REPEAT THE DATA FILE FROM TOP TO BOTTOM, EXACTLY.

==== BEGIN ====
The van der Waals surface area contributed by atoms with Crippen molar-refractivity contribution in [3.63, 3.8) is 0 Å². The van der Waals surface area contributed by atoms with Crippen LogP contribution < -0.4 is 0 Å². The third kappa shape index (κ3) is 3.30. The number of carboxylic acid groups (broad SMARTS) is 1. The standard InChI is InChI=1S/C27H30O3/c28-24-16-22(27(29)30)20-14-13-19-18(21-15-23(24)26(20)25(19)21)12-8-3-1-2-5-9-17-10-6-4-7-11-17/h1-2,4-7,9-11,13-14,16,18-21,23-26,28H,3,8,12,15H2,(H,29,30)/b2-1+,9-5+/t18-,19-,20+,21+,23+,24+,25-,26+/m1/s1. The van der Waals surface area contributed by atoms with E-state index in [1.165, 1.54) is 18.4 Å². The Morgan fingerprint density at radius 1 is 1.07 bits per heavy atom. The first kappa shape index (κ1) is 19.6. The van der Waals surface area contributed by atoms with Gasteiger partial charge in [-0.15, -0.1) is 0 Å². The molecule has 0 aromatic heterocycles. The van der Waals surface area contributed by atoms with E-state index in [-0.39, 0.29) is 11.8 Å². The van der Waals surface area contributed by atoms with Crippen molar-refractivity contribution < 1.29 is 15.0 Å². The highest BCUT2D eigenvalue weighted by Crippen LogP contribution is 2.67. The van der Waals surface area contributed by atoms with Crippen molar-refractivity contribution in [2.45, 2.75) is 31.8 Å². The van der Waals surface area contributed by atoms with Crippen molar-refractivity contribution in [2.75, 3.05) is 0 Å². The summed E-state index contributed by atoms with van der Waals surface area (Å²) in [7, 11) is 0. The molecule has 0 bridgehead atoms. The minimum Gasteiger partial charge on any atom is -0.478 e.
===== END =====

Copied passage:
The van der Waals surface area contributed by atoms with Crippen molar-refractivity contribution in [3.63, 3.8) is 0 Å². The van der Waals surface area contributed by atoms with Crippen LogP contribution < -0.4 is 0 Å². The third kappa shape index (κ3) is 3.30. The number of carboxylic acid groups (broad SMARTS) is 1. The standard InChI is InChI=1S/C27H30O3/c28-24-16-22(27(29)30)20-14-13-19-18(21-15-23(24)26(20)25(19)21)12-8-3-1-2-5-9-17-10-6-4-7-11-17/h1-2,4-7,9-11,13-14,16,18-21,23-26,28H,3,8,12,15H2,(H,29,30)/b2-1+,9-5+/t18-,19-,20+,21+,23+,24+,25-,26+/m1/s1. The van der Waals surface area contributed by atoms with E-state index in [1.165, 1.54) is 18.4 Å². The Morgan fingerprint density at radius 1 is 1.07 bits per heavy atom. The first kappa shape index (κ1) is 19.6. The van der Waals surface area contributed by atoms with Gasteiger partial charge in [-0.15, -0.1) is 0 Å². The molecule has 0 aromatic heterocycles. The van der Waals surface area contributed by atoms with E-state index in [-0.39, 0.29) is 11.8 Å². The van der Waals surface area contributed by atoms with Crippen molar-refractivity contribution < 1.29 is 15.0 Å². The highest BCUT2D eigenvalue weighted by Crippen LogP contribution is 2.67. The van der Waals surface area contributed by atoms with Crippen molar-refractivity contribution in [2.45, 2.75) is 31.8 Å². The van der Waals surface area contributed by atoms with Crippen molar-refractivity contribution in [2.75, 3.05) is 0 Å². The summed E-state index contributed by atoms with van der Waals surface area (Å²) in [7, 11) is 0. The molecule has 0 bridgehead atoms. The minimum Gasteiger partial charge on any atom is -0.478 e.